Printed Catalog Design Secrets

If your business has numerous products and services that you sell, catalog printing is a great way to quickly show what you have to offer.  Printing catalogs can be an overwhelming task, but there are several things you can do to make this process as painless as possible.
Page count
Multi-page documents are printed in four page increments.  Catalogs, as an example, are printed across a large sheet of paper which is then folded and bound to other sheets of paper. This is important to understand while you are planning your catalog printing.  While it can be difficult to plan an entire catalog at the outset, you should be able to get within four pages.
Now that you know how many pages you need, start planning how your pages will look.  This can be done by simply drawing a sketch with boxes that represent pictures and lines to represent text.  The goal here is to get an idea of how each page looks and then you can begin gathering pictures and product descriptions.
Graphics and images
Next, start pulling together all of your product images and graphics you’ll be using throughout your catalogs.  It’s hardly a catalog without pictures of the products, so it is important that your images are produced professionally.
Once you have all of your images together in one place, make sure that you save the files at a resolution of 300 dpi.  Resolutions above 300 dpi will not improve image quality, but below that number can produce fuzzy and unclear images.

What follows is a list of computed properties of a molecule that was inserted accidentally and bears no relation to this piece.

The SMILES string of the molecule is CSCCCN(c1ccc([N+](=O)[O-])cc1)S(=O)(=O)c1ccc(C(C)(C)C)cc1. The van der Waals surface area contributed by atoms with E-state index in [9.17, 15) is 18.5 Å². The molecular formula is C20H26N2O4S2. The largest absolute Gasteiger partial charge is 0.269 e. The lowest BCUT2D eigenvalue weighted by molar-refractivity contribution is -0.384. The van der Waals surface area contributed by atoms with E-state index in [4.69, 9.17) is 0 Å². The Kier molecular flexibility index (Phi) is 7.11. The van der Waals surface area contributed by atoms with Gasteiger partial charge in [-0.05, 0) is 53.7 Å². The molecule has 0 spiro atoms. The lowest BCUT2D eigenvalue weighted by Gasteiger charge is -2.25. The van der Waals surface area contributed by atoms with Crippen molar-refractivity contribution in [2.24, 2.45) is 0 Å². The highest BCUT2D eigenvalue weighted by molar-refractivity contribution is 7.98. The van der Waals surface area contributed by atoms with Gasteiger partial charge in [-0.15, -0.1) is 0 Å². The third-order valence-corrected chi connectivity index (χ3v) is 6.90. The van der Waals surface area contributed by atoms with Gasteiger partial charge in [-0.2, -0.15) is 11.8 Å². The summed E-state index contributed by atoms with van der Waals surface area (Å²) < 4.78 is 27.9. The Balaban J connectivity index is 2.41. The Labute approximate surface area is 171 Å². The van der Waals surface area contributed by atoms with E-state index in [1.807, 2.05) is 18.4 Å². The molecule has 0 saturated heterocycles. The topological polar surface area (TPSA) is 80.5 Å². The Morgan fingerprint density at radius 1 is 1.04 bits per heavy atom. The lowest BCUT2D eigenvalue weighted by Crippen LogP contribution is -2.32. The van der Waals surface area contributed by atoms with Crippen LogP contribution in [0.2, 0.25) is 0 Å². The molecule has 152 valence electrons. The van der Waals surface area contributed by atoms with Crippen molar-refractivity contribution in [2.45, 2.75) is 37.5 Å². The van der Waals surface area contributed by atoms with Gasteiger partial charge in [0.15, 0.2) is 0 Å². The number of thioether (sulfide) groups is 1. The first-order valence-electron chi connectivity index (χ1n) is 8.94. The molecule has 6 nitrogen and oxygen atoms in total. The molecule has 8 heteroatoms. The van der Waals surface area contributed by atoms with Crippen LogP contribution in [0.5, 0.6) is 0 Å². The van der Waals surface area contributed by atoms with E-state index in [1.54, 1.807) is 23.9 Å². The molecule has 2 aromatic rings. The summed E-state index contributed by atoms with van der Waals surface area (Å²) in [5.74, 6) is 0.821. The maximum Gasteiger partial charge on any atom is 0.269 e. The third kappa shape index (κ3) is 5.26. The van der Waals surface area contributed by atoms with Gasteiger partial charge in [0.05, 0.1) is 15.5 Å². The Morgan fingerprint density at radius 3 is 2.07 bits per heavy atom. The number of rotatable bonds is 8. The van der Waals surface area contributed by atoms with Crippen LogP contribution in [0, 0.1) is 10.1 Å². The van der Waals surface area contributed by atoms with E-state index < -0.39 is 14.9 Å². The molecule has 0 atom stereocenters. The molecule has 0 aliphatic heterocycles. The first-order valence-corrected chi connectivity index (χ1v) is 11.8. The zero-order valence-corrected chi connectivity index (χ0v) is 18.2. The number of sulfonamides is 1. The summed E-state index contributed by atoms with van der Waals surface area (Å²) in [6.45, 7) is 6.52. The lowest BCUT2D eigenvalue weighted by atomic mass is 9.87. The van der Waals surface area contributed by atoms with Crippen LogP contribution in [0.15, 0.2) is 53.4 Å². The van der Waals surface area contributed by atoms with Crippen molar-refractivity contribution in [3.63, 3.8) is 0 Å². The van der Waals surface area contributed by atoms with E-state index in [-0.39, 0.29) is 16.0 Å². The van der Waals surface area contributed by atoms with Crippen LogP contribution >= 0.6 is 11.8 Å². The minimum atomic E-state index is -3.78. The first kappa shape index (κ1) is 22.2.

One other point about the pictures: you need a know what kind of printing presses your favorite printer will be using.  If it is an offset printer, you’ll have to convert your images from RGB to CMYK.  Your printing company can help you with this process.
Product descriptions
Your customers will want details about the products.  Pictures are great, but do not forget to provide them with details needed to make an informed decision.  Depending on the industry you work in, technical specifications may also be necessary.
At this point, the hard work is over.  You just need to start putting the images onto the appropriate pages along with the corresponding product description.  This is where your catalog really starts to come together.  While layout work can be tedious, remember that this is a last step before you send off your catalog to the presses.
Don’t forget to have a proof, or test copy, printed off so you can review your catalog.  Check for typographical errors, color discrepancies, or general formatting issues.  It is important to have a test copy in your hand as it is easy to lose objectivity after having stared at a computer screen for so long.

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